12/12/2009 – Most of the hard work is done! libfdms is out and FDMS-FS is following very shortly.

I’m currently restructuring FDMS-FS. Here’s what you can eagerly await:

The short of it is that the first two will work on pretty much any platform without any fuss (notably Windows, Linux, Mac), and the library (a dll on windows) will allow other people to write nice user-friendly interfaces to rip the audio if that’s all you want.

fdms-fs will always depend on FUSE and will only work on linux (and Mac OS X with a bit of tinkering – see this post on the forum).

In theory you could write a windows filesystem driver on top of libfdms. Have fun with that.


This is a FUSE filesystem driver for the fostex FDMS-3 as used by the various fostex digital multitrackers.

Supported Devices

See here for a full list of devices to see if your device uses a supported
disk format. Please let me know whether or not it works for you.


This driver presents the FDMS filesystem as a series of directories – one for each program (song) on the disk:


Each directory contains a number of .WAV files – one for each track:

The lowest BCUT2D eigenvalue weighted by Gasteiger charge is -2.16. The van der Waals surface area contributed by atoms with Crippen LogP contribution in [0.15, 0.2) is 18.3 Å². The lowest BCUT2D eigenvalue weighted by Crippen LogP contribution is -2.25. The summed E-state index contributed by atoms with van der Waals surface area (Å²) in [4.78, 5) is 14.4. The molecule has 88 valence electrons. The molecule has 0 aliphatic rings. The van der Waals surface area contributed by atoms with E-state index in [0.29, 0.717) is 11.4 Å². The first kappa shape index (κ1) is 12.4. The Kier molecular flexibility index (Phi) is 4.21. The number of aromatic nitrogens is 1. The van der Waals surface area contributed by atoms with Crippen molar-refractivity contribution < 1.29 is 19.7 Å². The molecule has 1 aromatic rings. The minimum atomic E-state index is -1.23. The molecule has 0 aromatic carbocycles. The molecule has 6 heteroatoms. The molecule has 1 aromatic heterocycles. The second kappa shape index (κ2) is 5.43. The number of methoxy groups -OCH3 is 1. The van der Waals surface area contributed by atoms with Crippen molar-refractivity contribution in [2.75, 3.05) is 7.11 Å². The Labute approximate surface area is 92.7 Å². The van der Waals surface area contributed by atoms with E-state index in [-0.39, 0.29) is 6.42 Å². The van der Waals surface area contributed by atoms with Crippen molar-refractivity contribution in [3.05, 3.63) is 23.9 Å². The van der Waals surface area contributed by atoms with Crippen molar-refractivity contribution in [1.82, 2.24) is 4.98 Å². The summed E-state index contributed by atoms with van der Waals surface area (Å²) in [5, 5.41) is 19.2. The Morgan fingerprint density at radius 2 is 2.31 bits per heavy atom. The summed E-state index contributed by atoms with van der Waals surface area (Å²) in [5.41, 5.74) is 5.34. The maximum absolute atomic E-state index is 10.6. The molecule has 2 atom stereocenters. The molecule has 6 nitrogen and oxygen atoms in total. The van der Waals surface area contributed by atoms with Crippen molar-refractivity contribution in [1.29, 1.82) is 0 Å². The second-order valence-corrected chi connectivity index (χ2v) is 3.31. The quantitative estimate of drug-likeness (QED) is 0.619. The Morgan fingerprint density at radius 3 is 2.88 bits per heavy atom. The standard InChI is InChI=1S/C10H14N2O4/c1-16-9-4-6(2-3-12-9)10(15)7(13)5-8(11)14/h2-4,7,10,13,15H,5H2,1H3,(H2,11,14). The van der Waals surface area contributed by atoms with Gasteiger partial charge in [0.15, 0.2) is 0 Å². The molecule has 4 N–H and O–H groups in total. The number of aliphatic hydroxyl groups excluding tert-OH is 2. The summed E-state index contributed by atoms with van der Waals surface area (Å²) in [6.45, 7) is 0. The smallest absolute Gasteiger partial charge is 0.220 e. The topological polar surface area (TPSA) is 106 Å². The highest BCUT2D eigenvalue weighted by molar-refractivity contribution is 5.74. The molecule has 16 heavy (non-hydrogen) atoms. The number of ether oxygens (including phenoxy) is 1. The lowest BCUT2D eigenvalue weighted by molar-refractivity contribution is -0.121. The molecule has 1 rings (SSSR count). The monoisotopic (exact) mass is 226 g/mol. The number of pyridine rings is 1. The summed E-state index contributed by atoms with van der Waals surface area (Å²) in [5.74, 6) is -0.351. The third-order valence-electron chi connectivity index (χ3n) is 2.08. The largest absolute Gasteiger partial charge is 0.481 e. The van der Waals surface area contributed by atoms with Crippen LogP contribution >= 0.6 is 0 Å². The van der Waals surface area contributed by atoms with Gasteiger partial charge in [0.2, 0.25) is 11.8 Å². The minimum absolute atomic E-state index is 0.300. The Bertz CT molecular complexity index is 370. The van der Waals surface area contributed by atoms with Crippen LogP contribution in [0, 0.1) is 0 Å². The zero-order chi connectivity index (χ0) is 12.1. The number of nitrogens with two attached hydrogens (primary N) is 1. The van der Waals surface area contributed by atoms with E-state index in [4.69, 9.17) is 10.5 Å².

These .wav files can then be played/mixed/ripped to disk as you want.
Request for images

I would be eternally greatful to anyone able to provide me with a full disk image from any fostex machine using the FDMS filesystem (not necessarily version 3). Even more so if you have an image that doesn’t work with this driver!


Step 1 – Image the hard disk (optional)

I suggest taking an image of the hard disk, rather than working with the original. Having said this, I see no reason why it would cause any problems, since no write operations are attempted. You can take an image like this:

dd if=/dev/hdd of=fostex-image.dd bs=512

This WILL take some time!

Step 2 – Mount the filesystem

./fdmsfs fostex-image.dd /mnt

If this fails, you probably have a problem with FUSE. Please check the fuse website for more help. If you are sure it’s not a fuse problem, please let me know!

Step 3 – Use the .WAVs

ls /mnt

should produce a list of the available programs.

You can obviously copy the wavs somewhere else, encode them, import them into something like cubase/soundgarden or whatever. If you just want to play a song, I suggest using Audacity, which can load all the tracks for a partiular program, and play them together or mix them down.


This program was written by reverse engineering an image of my FD-4 harddisk. I then came across fdms3rip, and read over the author’s description of the filesystem. This helped fill in a few of the missing details. For various perl-related reasons I was never able to get fdms3rip to work, but from what I can see, it is unable to handle “silence” segments in the tracks correctly.